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Laura J. Esserman, MD, MBA
Professor of Surgery and Radiology
Director, Carol Franc Buck Breast Care Center
Co-Leader, Breast Oncology Program
UCSF Helen Diller Family Comprehensive Cancer Center
University of California
San Francisco, California
Seeking to identify biomarkers (molecular flags) that can predict response to therapy or risk of recurrence.
Tumor infiltrating immune cells and the gut microbiome are analyzed in ethnically diverse populations to identify biomarkers of response to immunotherapies.
This research will lead to more personalized and effective cancer care by advancing immune-based diagnostic and therapeutic strategies to the clinic.
Interactions between tumor cells and host immune cells are quite complex, and are not adequately characterized by conventional staining techniques, nor by assays that require single tumor cells. Dr. Esserman’s team is utilizing new technologies for multiplexed analyses of immune cell infiltrates with the goal of bringing immune-based diagnostic and therapeutic strategies into the clinic.
They have designed two panels of immune biomarkers for characterizing the tumor immune microenvironment. This year they will test these panels in patients from the I-SPY 2 trial, as well as in women from West Africa (in collaboration with BCRF investigator, Dr. Funmi Olopade). Breast cancer in women of African descent tend to be high grade, triple negative, and very aggressive, and may show features that predict high sensitivity to immune drugs.
Dr. Esserman is also studying the relationship between the human microbiome, which includes all of the microbes found in and on the human body and cancer risk. The microbiome is altered in many diseases and may substantially affect cancer risk in several ways, including immune modulation and inflammation.
The team has shown that the gut microbiomes of women with breast cancer differ from those of healthy women. This year, they will extend their microbiome studies, which to date have predominantly enrolled Caucasian women, to a cohort of African American women. They will also begin a small pilot study to test the feasibility of a prevention study with oral lactobacillus in women at high risk of developing breast cancer.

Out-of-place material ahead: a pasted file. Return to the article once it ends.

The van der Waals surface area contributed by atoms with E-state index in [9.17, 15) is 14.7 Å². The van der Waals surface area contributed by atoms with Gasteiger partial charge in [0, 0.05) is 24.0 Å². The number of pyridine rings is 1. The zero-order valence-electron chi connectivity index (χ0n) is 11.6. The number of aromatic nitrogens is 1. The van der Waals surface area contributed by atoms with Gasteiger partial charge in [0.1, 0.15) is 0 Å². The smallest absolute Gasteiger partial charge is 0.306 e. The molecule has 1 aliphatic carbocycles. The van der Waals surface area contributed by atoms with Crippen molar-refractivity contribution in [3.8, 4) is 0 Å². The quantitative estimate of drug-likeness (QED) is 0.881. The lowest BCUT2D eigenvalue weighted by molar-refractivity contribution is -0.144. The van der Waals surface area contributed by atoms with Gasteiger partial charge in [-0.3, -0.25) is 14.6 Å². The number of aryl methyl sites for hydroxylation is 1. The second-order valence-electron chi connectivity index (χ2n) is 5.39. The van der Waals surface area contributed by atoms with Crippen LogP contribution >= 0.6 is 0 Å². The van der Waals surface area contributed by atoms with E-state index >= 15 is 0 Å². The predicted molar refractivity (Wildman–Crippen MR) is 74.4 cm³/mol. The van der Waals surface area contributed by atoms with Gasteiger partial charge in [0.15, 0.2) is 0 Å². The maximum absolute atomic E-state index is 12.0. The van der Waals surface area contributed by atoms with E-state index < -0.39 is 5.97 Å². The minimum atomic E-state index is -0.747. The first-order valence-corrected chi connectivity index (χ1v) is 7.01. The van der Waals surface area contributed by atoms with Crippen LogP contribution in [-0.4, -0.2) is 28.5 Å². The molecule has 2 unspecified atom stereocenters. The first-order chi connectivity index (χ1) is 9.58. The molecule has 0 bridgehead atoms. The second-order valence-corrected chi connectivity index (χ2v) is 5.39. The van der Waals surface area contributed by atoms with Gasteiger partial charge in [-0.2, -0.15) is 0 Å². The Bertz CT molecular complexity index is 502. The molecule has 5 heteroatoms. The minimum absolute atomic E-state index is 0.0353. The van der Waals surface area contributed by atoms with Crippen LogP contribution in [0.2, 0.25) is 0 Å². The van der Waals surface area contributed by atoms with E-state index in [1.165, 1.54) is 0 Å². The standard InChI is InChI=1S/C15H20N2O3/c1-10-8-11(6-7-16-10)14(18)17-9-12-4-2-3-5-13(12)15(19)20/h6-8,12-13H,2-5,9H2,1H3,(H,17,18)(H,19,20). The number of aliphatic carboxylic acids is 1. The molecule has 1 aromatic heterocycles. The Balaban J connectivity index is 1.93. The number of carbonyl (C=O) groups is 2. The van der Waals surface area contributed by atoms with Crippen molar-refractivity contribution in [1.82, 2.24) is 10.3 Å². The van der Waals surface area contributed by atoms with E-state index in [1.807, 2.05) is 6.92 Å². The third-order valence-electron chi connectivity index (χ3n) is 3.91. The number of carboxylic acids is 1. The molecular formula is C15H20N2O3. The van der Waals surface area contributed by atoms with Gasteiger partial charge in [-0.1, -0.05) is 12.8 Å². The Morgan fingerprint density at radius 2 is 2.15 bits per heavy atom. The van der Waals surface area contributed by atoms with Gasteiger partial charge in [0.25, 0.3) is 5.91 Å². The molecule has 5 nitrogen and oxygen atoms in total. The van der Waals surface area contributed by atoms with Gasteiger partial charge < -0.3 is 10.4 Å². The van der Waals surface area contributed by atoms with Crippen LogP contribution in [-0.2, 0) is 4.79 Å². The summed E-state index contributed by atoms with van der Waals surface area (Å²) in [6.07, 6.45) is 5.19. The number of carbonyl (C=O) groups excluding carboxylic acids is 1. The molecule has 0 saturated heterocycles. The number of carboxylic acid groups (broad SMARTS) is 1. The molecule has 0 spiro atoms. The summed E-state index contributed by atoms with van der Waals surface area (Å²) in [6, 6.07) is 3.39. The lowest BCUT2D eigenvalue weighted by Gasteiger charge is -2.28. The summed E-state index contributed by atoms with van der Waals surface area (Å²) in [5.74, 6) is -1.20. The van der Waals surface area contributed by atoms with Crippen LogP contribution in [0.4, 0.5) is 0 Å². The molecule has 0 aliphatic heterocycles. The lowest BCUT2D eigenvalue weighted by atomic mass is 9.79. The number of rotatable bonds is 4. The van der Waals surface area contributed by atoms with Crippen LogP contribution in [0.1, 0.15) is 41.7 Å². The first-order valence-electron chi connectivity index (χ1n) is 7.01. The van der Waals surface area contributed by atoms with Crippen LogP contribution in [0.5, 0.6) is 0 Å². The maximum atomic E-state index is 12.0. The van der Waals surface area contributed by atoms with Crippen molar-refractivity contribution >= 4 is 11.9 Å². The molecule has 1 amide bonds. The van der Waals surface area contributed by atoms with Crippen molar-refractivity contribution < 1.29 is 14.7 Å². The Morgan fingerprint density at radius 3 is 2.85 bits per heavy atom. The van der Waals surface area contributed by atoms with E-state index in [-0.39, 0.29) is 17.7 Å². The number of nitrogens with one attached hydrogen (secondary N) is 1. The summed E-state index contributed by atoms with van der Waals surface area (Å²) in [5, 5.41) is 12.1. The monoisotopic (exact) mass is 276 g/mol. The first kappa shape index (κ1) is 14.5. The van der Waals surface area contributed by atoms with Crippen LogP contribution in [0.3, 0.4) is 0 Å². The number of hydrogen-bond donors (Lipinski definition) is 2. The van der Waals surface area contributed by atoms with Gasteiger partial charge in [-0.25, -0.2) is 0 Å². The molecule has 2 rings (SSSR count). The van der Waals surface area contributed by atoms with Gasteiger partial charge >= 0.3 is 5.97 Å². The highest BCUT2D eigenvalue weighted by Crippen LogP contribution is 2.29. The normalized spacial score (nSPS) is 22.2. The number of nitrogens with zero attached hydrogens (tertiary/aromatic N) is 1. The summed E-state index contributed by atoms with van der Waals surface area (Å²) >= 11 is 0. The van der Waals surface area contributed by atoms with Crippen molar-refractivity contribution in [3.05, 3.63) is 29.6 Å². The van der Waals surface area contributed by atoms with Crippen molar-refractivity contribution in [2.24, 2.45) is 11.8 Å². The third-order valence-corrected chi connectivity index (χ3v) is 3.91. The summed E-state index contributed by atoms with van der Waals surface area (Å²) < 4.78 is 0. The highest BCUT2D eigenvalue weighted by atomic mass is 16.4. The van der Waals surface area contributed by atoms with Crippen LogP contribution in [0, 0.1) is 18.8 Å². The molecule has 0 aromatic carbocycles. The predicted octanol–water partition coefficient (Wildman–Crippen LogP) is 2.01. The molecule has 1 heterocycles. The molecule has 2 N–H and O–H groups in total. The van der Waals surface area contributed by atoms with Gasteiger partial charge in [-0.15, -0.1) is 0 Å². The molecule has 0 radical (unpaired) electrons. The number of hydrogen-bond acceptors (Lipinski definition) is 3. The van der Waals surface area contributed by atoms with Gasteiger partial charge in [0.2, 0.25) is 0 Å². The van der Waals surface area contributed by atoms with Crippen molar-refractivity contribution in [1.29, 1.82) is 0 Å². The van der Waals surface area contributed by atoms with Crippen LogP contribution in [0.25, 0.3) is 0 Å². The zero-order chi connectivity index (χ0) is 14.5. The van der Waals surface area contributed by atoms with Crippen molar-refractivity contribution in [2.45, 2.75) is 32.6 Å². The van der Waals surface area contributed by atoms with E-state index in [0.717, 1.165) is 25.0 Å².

Dr. Esserman is a surgeon and breast cancer oncology specialist, and is the Director of the Carol Franc Buck Breast Care Center at the University of California, San Francisco (UCSF). In 1996, she started the Center of Excellence for Breast Cancer Care at UCSF to integrate clinical care and research, automate tools for the capture of patient and clinical data, and develop systems to tailor care to biology, patient preference, and performance.
Dr. Esserman is nationally and internationally known as a leader in the field of breast cancer and has published over 200 articles. She served as a member of a taskforce for President Obama’s Council of Advisors on Science and Technology (PCAST) Working Group on Advancing Innovation in Drug Development and Evaluation. The group was tasked with making recommendations to the federal government about how to best support science-based innovation in the process of drug development and regulatory evaluation.
She is the Principal Investigator of the I-SPY TRIAL program, a multi-site neoadjuvant clinical trial (which includes a phase 2 and 3 trial) that has evolved into a model for translational research and innovation in clinical trial design. Dr. Esserman has recently launched a University of California-wide breast cancer initiative called the Athena Breast Health Network, a program designed to follow 150,000 women from screening through treatment and outcomes, incorporating the latest in molecular testing and web-based tools into the course of care. Athena is in the final stages of launching a statewide demonstration project and phase 1/2 trial of personalized screening.